This review is forthcoming in Philosophy in Review, Vol. 28 no. 6.
Dominic Murphy. Psychiatry in the Scientific Image.
Cambridge, MA: MIT Press 2006. Pp. 410.
US$36.00 (cloth ISBN-13: 978-0-262-134355-2).
There are many approaches to understanding mental illness; contemporary psychiatry builds on a medical approach. Murphy defends a particular version of scientific psychiatry, with a focus on how it theorizes mental illness, rather than on how it tries to help people. So his book is about the reality of mental disorders, their explanation, and classification. He explores the definition of mental illness, and discusses what a scientific psychiatric theory should and should not aim to achieve. Murphy ends with an extensive discussion of the objectivity of psychiatric classification. For most topics, he illustrates his points by discussing how they apply to one or more kinds of mental illness. Throughout he gives the reader helpful signposts as to what he has argued so far, what he is about to argue, and how that fits in with the overall structure of the book. This will be especially useful for those readers who are not planning to read the whole work, or who will read different parts at different times. This is a dense, scholarly work of over 400 pages that refers to current work in both psychiatry and philosophy, including philosophy of medicine, philosophy of mind, general philosophy of science, and philosophy of biology. There is a short, very incomplete index.
Murphy argues for a revised view of the medical model of psychiatry, which is not tied strongly to existing mental concepts. Especially since Murphy has been a student of, and co-author with, Stephen Stich, it is illuminating to see traces of eliminativism here. Murphy is quite ready to move on from old concepts when necessary, and does not take the primary task of philosophy to be conceptual analysis. He is thoroughly wedded to a scientific approach to understanding mental illness, and he is especially impressed with the success of the cognitive neurosciences. When our ordinary language or standard practice is in conflict with scientific knowledge, he argues for revising our concepts and practices. Thus, for example, he argues that our standard ways of demarcating mental illness from other illnesses and disorders cannot be rationally justified, and so we should embrace a new, initially counterintuitive understanding of mental illness that would, among other disorders, include at least some forms of blindness. In a related vein, he argues that we should abolish the distinction between psychiatry and clinical neuroscience, because cognitive neuroscience is the best science we have to understand mental illness. However, Murphy is not arguing for an extremely reductionist approach to the mind; rather, he embraces a version of the biopsychosocial model that allows different levels of explanation. At the end of the book, he argues for classification of mental disorders based on causal explanation, as found in much of the rest of medicine, but rejected by the widely used manuals of psychiatric classification. He argues that such an approach is both scientifically preferable and pragmatically more useful.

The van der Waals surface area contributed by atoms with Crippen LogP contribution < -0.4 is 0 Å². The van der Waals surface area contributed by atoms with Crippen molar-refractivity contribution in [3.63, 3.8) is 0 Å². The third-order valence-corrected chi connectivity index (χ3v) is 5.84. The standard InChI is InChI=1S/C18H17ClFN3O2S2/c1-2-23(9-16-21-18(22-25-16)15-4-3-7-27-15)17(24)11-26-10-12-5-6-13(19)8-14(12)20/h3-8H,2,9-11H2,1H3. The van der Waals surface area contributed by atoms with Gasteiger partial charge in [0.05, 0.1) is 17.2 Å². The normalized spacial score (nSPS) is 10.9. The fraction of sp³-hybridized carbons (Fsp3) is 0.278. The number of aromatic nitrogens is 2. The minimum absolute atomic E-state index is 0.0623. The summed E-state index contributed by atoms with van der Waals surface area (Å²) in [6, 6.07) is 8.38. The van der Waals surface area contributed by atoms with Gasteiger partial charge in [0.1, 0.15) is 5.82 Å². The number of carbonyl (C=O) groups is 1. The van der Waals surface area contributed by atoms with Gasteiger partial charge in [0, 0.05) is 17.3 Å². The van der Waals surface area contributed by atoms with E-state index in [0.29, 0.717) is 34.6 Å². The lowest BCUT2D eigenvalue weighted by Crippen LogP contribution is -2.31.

The book’s ambitious and occasionally perplexing middle section attempts to provide a theory of psychiatric explanation. It draws on philosophical discussion of explanation in cognitive psychology and in biomedicine. In Chapter 5, Murphy explores to what extent factual elements can be isolated to ground psychiatric explanation, and to what extent the explanation of mental disorder requires evaluative assumptions about what is normal or rational. He concludes that in much of psychiatry norms will run through the whole explanatory process, so that the prospects for a mechanistic program of the cognitive neuroscience of mental illness are dim. This causes considerable trouble for the scientific project since there is little prospect of getting intersubjective agreement on epistemic or moral norms. He considers in some detail the cases of delusion, addiction, and psychopathy, and in each case, finds that it is impossible to eliminate norms from the explanation of the phenomenon.